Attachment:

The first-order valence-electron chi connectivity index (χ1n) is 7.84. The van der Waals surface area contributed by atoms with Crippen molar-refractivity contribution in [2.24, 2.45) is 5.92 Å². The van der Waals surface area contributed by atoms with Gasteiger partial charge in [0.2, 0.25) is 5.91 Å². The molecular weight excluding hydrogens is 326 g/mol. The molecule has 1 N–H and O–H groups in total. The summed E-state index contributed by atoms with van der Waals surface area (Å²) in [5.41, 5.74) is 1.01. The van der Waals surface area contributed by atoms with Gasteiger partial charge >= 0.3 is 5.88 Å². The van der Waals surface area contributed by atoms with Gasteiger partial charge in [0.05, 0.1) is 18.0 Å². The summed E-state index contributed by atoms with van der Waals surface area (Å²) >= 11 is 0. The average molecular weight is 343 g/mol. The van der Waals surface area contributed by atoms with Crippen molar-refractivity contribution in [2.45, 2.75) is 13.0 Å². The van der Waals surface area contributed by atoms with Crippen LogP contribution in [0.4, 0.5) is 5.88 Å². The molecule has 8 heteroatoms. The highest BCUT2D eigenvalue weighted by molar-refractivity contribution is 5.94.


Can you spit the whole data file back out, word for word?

The first-order valence-electron chi connectivity index (χ1n) is 7.84. The van der Waals surface area contributed by atoms with Crippen molar-refractivity contribution in [2.24, 2.45) is 5.92 Å². The van der Waals surface area contributed by atoms with Gasteiger partial charge in [0.2, 0.25) is 5.91 Å². The molecular weight excluding hydrogens is 326 g/mol. The molecule has 1 N–H and O–H groups in total. The summed E-state index contributed by atoms with van der Waals surface area (Å²) in [5.41, 5.74) is 1.01. The van der Waals surface area contributed by atoms with Gasteiger partial charge >= 0.3 is 5.88 Å². The van der Waals surface area contributed by atoms with Gasteiger partial charge in [0.05, 0.1) is 18.0 Å². The summed E-state index contributed by atoms with van der Waals surface area (Å²) >= 11 is 0. The average molecular weight is 343 g/mol. The van der Waals surface area contributed by atoms with Crippen molar-refractivity contribution in [2.45, 2.75) is 13.0 Å². The van der Waals surface area contributed by atoms with Crippen LogP contribution in [0.4, 0.5) is 5.88 Å². The molecule has 8 heteroatoms. The highest BCUT2D eigenvalue weighted by molar-refractivity contribution is 5.94.